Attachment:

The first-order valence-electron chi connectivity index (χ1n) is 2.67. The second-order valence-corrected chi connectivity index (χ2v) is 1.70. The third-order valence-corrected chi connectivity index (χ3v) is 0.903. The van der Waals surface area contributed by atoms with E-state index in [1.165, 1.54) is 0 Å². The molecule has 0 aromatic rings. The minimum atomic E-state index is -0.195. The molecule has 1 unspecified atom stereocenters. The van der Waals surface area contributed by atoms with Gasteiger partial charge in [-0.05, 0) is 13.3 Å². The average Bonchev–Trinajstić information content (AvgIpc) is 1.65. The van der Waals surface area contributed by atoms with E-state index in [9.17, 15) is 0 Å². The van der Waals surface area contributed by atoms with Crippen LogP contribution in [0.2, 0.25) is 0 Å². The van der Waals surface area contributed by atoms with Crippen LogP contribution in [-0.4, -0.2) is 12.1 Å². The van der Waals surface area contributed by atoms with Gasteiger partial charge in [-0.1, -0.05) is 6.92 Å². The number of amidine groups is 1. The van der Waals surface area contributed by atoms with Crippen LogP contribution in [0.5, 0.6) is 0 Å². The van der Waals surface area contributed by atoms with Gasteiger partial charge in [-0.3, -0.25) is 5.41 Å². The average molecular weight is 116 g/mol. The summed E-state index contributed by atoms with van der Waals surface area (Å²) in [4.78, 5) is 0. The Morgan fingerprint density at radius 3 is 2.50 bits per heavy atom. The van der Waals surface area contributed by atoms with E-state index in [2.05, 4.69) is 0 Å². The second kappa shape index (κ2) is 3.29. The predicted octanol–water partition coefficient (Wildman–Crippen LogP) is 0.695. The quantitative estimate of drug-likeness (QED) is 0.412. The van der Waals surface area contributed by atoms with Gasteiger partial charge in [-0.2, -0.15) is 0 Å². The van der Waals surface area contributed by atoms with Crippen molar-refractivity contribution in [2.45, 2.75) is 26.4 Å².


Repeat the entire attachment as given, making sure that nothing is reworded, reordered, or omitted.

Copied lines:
The first-order valence-electron chi connectivity index (χ1n) is 2.67. The second-order valence-corrected chi connectivity index (χ2v) is 1.70. The third-order valence-corrected chi connectivity index (χ3v) is 0.903. The van der Waals surface area contributed by atoms with E-state index in [1.165, 1.54) is 0 Å². The molecule has 0 aromatic rings. The minimum atomic E-state index is -0.195. The molecule has 1 unspecified atom stereocenters. The van der Waals surface area contributed by atoms with Gasteiger partial charge in [-0.05, 0) is 13.3 Å². The average Bonchev–Trinajstić information content (AvgIpc) is 1.65. The van der Waals surface area contributed by atoms with E-state index in [9.17, 15) is 0 Å². The van der Waals surface area contributed by atoms with Crippen LogP contribution in [0.2, 0.25) is 0 Å². The van der Waals surface area contributed by atoms with Crippen LogP contribution in [-0.4, -0.2) is 12.1 Å². The van der Waals surface area contributed by atoms with Gasteiger partial charge in [-0.1, -0.05) is 6.92 Å². The number of amidine groups is 1. The van der Waals surface area contributed by atoms with Crippen LogP contribution in [0.5, 0.6) is 0 Å². The van der Waals surface area contributed by atoms with Gasteiger partial charge in [-0.3, -0.25) is 5.41 Å². The average molecular weight is 116 g/mol. The summed E-state index contributed by atoms with van der Waals surface area (Å²) in [4.78, 5) is 0. The Morgan fingerprint density at radius 3 is 2.50 bits per heavy atom. The van der Waals surface area contributed by atoms with E-state index in [2.05, 4.69) is 0 Å². The second kappa shape index (κ2) is 3.29. The predicted octanol–water partition coefficient (Wildman–Crippen LogP) is 0.695. The quantitative estimate of drug-likeness (QED) is 0.412. The van der Waals surface area contributed by atoms with Gasteiger partial charge in [-0.2, -0.15) is 0 Å². The van der Waals surface area contributed by atoms with Crippen molar-refractivity contribution in [2.45, 2.75) is 26.4 Å².